Monday, 1 November 2010

All Saints Day

Reflection written for MCC North London newsletter the week of 1st November 2010.

All Saints' Day fell on the Monday of this week, and we celebrated on Sunday. I took the opportunity to talk about the saints who are venerated around the world, particularly in Catholic traditions, and what we can learn from them, but I also feel strongly that since we are all called to live lives worthy of the Gospel we can learn as much from everyday people who have not been honoured as saints.

Take Rosa Parks, for example, since we are just reaching the end of Black History Month. All Ms. Parks did was sit down on the front seat of a bus in Montgomery, Alabama. She refused to give up her seat for a white person - who was no more entitled to it than she was, after all - and this simple act was the beginning of the end for racial segregation in the United States.

Closer to home, women who take the time to vote have to thank Emmeline Pankhurst for the privilege. But as well as her well-documented activism for women's rights, she was also influential in changing the work culture of some of the most deprived parts of the country at the end of the nineteenth century. She launched a parliamentary challenge to the right of factory owners to employ young children and pregnant women to do dangerous work, and she spent many years in her early life working to distribute food to those in Manchester with nothing to eat.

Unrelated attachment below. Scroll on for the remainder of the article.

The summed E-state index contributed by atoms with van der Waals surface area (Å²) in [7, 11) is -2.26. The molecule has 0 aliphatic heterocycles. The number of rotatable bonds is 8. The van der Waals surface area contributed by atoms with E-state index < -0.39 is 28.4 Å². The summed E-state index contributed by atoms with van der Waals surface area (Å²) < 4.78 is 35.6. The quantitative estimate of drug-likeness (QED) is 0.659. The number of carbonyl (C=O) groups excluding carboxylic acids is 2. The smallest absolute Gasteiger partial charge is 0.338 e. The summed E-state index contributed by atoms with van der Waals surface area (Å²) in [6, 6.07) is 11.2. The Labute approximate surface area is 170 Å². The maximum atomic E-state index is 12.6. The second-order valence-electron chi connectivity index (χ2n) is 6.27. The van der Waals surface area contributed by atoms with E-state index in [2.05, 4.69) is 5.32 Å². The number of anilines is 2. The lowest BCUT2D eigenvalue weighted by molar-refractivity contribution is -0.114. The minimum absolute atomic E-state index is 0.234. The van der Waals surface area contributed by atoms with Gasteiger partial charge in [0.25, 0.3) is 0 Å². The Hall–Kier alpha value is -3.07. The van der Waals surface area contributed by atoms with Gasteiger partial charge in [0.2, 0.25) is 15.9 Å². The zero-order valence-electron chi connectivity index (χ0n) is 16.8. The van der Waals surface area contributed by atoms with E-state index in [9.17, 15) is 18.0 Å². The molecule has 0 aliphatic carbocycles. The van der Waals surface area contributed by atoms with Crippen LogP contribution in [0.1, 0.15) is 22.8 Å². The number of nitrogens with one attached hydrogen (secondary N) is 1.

Or David Morley, a man who will not survive in the public consciousness, but who showed extraordinary courage. After being injured in the Soho nail bomb attack in 1999, he returned to work at the Admiral Duncan pub despite the injuries and losses he suffered at the scene. He died in an unprovoked attack in 2004 sparked by the same prejudice that had cost him so much only five years earlier.

I could go on for hours, because the truth is that for every prejudice that is breaking down there have been people standing up for justice who have allowed it to happen. Each of these remarkable individuals has been one of thousands, sometimes tens of thousands, of activists from all walks of life. We know that well in MCC and we are blessed to be part of a denomination that is proud to uphold the Gospel tradition of justice for all.

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